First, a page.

Medstar audit completed but not everyone's happy
Former pilot plans to file Whistleblower lawsuit
LEE COUNTY - Three and a half months after Lee County's Medstar program was grounded, the audit into what led up to the scandal has been completed and not everyone is happy about it. Lee County's Clerk of Courts releasing the report today. Four in your Corner investigator Mike Mason has been reporting on the scandal since it broke and has the latest.
The audit identifies several problems which led up to the Medstar meltdown but some are disappointed because it doesn't hold officials accountable.
Lee County's Clerk of Courts issuing an 18 page audit detailing what sparked the shutdown of the medical helicopter program.
Arnold MacAllister: "If you identify a problem in Lee County you get identified as the problem, this report doesn't address any of that."
Medstar pilot Arnold MacAllister was one of several fired during the scandal. He says his only crime was blowing the whistle on the toxic environment at the public safety department, which led to Medstar's problems.
Arnold MacAllister: "I'm going to file a lawsuit under the Whistleblower's Protection Act, to me it's very clear that what they were doing was retaliating for us bringing these issues to light."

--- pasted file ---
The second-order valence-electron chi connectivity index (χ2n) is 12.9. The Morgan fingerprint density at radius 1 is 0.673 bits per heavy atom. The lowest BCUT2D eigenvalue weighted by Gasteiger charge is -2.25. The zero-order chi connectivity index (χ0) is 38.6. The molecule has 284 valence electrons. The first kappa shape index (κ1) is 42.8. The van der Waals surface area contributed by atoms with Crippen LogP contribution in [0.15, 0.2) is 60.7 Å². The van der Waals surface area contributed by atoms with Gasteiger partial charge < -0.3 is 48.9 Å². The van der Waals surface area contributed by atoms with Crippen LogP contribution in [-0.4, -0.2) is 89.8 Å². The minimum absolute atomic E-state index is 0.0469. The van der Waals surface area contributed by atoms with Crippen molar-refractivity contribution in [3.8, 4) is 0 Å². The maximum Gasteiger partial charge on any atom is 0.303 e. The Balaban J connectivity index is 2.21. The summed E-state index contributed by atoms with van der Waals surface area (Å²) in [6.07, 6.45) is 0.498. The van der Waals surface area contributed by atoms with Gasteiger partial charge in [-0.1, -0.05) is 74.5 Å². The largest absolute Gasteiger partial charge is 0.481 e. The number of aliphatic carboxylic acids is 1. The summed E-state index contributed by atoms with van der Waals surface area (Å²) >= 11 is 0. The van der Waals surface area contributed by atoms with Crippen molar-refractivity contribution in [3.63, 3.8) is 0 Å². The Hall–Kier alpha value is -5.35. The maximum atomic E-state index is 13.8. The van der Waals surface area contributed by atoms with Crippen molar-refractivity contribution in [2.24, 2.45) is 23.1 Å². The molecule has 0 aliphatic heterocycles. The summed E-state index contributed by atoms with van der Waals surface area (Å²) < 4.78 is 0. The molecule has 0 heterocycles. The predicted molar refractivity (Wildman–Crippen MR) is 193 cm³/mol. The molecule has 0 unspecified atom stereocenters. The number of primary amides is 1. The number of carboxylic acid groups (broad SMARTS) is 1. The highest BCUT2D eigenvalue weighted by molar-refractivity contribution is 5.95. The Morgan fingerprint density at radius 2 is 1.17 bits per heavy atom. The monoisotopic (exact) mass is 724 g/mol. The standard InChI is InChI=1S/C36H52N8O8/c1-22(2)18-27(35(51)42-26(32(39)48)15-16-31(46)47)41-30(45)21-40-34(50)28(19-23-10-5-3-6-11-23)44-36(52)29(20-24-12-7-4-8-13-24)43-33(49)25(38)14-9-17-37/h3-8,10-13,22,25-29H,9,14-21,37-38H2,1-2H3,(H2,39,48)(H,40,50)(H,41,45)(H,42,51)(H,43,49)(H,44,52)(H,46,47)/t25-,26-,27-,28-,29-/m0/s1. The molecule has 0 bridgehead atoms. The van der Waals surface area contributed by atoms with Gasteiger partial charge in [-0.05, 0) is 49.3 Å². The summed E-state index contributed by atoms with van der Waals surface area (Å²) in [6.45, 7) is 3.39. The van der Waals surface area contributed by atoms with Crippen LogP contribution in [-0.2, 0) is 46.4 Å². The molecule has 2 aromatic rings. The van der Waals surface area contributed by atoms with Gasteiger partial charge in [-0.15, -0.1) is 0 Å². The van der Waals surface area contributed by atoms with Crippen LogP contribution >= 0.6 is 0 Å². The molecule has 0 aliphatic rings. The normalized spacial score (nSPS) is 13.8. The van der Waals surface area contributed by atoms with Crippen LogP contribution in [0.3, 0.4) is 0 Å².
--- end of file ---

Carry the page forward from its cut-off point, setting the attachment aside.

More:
The report points out how officials improperly billed for services, charging patients $433,000 even though the Medstar chopper didn't have the required FAA certification. That money has since been returned to customers.
The clerk's office did not investigate why officials billed for these services...stating auditors chose not to analyze the motives of public safety officials so as not to conflict with the FAA's ongoing investigation which may lead to “possible civil or criminal activities".
Arnold MacAllister: "The report concentrates on the billing issues. That's a symptom of the disease. The disease is the arrogance of the management on multiple levels there."
The audit cites "infighting" among top managers and the director having a "hands off" approach when it comes to running Medstar.
The report also issuing an ominous warning; saying Lee County's entire EMS department is at risk of "imploding" if the culture there doesn't change.
Arnold MacAllister: "I'm disappointed, I wish I could say I was surprised but I'm not surprised."
After Medstar was grounded the public safety director and deputy director were fired. The county manager was also forced out. The county plans to hire a new director at the beginning of the new year.